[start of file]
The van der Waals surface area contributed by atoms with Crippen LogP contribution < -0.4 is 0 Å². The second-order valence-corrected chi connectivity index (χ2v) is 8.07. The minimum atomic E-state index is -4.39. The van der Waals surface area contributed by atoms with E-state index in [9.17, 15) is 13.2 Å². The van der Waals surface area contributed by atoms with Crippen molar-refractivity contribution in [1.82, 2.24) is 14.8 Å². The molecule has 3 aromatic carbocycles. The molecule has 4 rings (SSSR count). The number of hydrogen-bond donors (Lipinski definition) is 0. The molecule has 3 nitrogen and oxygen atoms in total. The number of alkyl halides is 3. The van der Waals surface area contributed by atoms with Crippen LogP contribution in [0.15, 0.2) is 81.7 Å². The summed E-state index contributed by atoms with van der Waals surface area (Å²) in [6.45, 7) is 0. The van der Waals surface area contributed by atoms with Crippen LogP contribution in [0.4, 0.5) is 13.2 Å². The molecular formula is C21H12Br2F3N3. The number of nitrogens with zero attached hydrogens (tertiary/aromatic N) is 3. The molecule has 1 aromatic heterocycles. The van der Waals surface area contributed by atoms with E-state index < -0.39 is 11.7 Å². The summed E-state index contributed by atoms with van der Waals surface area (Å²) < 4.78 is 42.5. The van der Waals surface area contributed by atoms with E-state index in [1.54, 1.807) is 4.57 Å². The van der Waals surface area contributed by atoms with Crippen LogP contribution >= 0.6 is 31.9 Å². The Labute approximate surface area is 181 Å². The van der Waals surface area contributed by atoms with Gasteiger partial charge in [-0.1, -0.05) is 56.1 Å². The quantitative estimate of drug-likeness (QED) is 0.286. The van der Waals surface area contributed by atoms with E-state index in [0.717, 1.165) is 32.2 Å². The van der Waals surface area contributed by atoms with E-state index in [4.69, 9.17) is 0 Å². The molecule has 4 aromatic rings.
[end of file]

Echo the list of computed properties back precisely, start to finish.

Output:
The van der Waals surface area contributed by atoms with Crippen LogP contribution < -0.4 is 0 Å². The second-order valence-corrected chi connectivity index (χ2v) is 8.07. The minimum atomic E-state index is -4.39. The van der Waals surface area contributed by atoms with E-state index in [9.17, 15) is 13.2 Å². The van der Waals surface area contributed by atoms with Crippen molar-refractivity contribution in [1.82, 2.24) is 14.8 Å². The molecule has 3 aromatic carbocycles. The molecule has 4 rings (SSSR count). The number of hydrogen-bond donors (Lipinski definition) is 0. The molecule has 3 nitrogen and oxygen atoms in total. The number of alkyl halides is 3. The van der Waals surface area contributed by atoms with Crippen LogP contribution in [0.15, 0.2) is 81.7 Å². The summed E-state index contributed by atoms with van der Waals surface area (Å²) in [6.45, 7) is 0. The van der Waals surface area contributed by atoms with Crippen LogP contribution in [0.4, 0.5) is 13.2 Å². The molecular formula is C21H12Br2F3N3. The number of nitrogens with zero attached hydrogens (tertiary/aromatic N) is 3. The molecule has 1 aromatic heterocycles. The van der Waals surface area contributed by atoms with E-state index < -0.39 is 11.7 Å². The summed E-state index contributed by atoms with van der Waals surface area (Å²) < 4.78 is 42.5. The van der Waals surface area contributed by atoms with E-state index in [1.54, 1.807) is 4.57 Å². The van der Waals surface area contributed by atoms with Crippen LogP contribution >= 0.6 is 31.9 Å². The Labute approximate surface area is 181 Å². The van der Waals surface area contributed by atoms with Gasteiger partial charge in [-0.1, -0.05) is 56.1 Å². The quantitative estimate of drug-likeness (QED) is 0.286. The van der Waals surface area contributed by atoms with E-state index in [0.717, 1.165) is 32.2 Å². The van der Waals surface area contributed by atoms with E-state index in [4.69, 9.17) is 0 Å². The molecule has 4 aromatic rings.